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Blogging Beyond the Numbers

Tax Planning for Medical Expense Deductions
Posted by: Alexi Needham 4 months ago

You may be able to deduct some of your medical expenses, including prescription drugs and dental expenses, on your federal tax return.

However, less people are itemizing, and thresholds are in place making it harder for most people to qualify and benefit. But with proper planning and the right information, you may be able to time medical expenses to your advantage for tax purposes.

Who Can Benefit?

You must itemize deductions on your return to claim a medical expense tax deduction. If certain expenses, such as medical and dental expenses, taxes you paid, interest you paid and gifts to charity exceed your standard deduction you may be able to benefit from moving nonurgent medical procedures and other controllable expense into 2020.

For 2020, the medical expense deduction can only be claimed to the extent your unreimbursed costs exceed 7.5% of your adjusted gross income (AGI). For example, if your AGI is $100,000, you would need more than $7,500 in unreimbursed costs to see any benefit on your return if you itemize. This threshold amount is scheduled to increase to 10% of AGI for 2021. Before deciding to bunch these expenses into 2020, first make sure you are able to claim itemized deduction on your return. Then make sure your expenses or potential expenses will put you over your AGI threshold so that you will see a tax benefit.

You can deduct the medical costs that you pay for yourself, your spouse, and your dependents, such as your children. You may also be able to deduct medical costs you pay for other individuals, like an elderly parent if they meet certain criteria.   

What are Some Common and Uncommon Medical and Dental Expenses?

Controllable expenses include refilling prescription drugs, buying eyeglasses and contact lenses, going to the dentist, and getting elective surgery. If these items are needed and will be advantageous on your 2020 return, it would be smart to fit them in before the year is over.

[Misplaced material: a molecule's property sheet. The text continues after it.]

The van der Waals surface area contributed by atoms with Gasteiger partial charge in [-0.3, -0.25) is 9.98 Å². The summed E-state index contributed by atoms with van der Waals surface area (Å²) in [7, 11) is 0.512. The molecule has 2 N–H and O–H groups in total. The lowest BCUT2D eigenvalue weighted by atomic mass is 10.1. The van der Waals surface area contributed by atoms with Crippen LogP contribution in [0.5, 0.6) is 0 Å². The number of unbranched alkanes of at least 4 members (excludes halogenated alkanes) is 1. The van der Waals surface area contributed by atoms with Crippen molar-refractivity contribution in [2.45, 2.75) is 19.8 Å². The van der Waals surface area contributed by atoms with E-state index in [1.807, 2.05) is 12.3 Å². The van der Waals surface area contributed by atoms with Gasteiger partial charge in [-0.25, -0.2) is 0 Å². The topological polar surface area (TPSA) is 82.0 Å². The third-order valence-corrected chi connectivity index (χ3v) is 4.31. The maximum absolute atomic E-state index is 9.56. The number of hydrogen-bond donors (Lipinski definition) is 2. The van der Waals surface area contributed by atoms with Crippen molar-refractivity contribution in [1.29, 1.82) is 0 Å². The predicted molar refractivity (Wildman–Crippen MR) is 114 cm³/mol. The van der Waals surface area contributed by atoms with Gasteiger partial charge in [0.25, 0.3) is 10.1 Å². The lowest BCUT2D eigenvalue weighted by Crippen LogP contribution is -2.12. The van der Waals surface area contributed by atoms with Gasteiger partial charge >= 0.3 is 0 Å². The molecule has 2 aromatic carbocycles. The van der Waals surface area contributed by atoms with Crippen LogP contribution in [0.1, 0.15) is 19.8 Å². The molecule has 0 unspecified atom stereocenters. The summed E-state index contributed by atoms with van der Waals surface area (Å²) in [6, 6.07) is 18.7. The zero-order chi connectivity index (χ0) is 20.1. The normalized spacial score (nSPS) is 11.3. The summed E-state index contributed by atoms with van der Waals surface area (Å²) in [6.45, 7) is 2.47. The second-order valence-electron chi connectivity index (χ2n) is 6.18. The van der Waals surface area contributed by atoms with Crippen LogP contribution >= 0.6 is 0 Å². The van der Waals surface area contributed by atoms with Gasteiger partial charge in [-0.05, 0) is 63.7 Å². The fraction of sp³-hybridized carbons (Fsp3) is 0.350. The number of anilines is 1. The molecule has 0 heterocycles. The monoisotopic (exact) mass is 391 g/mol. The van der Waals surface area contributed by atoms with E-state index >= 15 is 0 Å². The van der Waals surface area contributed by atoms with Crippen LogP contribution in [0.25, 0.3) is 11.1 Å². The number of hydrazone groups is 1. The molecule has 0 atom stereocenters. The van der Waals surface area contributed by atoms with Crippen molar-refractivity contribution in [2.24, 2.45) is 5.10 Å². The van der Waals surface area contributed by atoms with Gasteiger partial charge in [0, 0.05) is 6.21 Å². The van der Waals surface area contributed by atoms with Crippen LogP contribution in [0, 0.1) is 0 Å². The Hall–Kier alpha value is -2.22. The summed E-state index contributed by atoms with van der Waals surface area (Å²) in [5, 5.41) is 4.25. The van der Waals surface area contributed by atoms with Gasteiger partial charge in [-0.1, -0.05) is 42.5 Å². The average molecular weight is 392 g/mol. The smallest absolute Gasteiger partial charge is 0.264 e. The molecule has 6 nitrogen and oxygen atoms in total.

In addition to hospital and doctor expenses, here are some items to consider when determining your allowable costs that are often overlooked:

  • Health insurance premiums – this item can be costly each year. Even if your employer provides health coverage, you can deduct the portion of the premiums that you pay. Long-term care insurance premiums are also included as medical expenses but are subject to deductible limits based on age.  
  • Transportation – the cost of getting to and from medical treatments counts as a medical expense. This includes taxi fares, public transportation, or using your own car. Car costs can be calculated at 17¢ a mile for miles driven in 2020, plus tolls and parking.
  • Eyeglasses, hearing aids, dental work, prescription drugs and more – deductible expenses include the cost of glasses, hearing aids, dental work, psychiatric counseling, and other ongoing expenses in connection with medical needs. Purely cosmetic expenses do not qualify unless they are involved in improving certain conditions. Prescription drugs (including insulin) qualify, but over-the-counter aspirin and vitamins do not. Neither do amounts paid for treatments that are illegal under federal law (such as medical marijuana), even if state law permits them. The services of therapists and nurses can qualify if they relate to a medical condition and are not for general health. Amounts paid for certain long-term care services required by a chronically ill individual also qualify.
  • Smoking-cessation and weight-loss programs – amounts paid for participating in smoking-cessation programs and for drugs designed to relieve nicotine withdrawal are deductible when prescribed by a doctor. However, nonprescription nicotine gum and patches are not. A weight-loss program is deductible if undertaken as treatment for a disease diagnosed by a physician. Deductible expenses include fees paid to join a program and attend periodic meetings. The cost of food is not deductible.

If you have any questions related to itemizing, what costs can be counted toward your medical and dental costs on your return, or if it would be beneficial for you to cram some of these expenses in 2020, please contact us.

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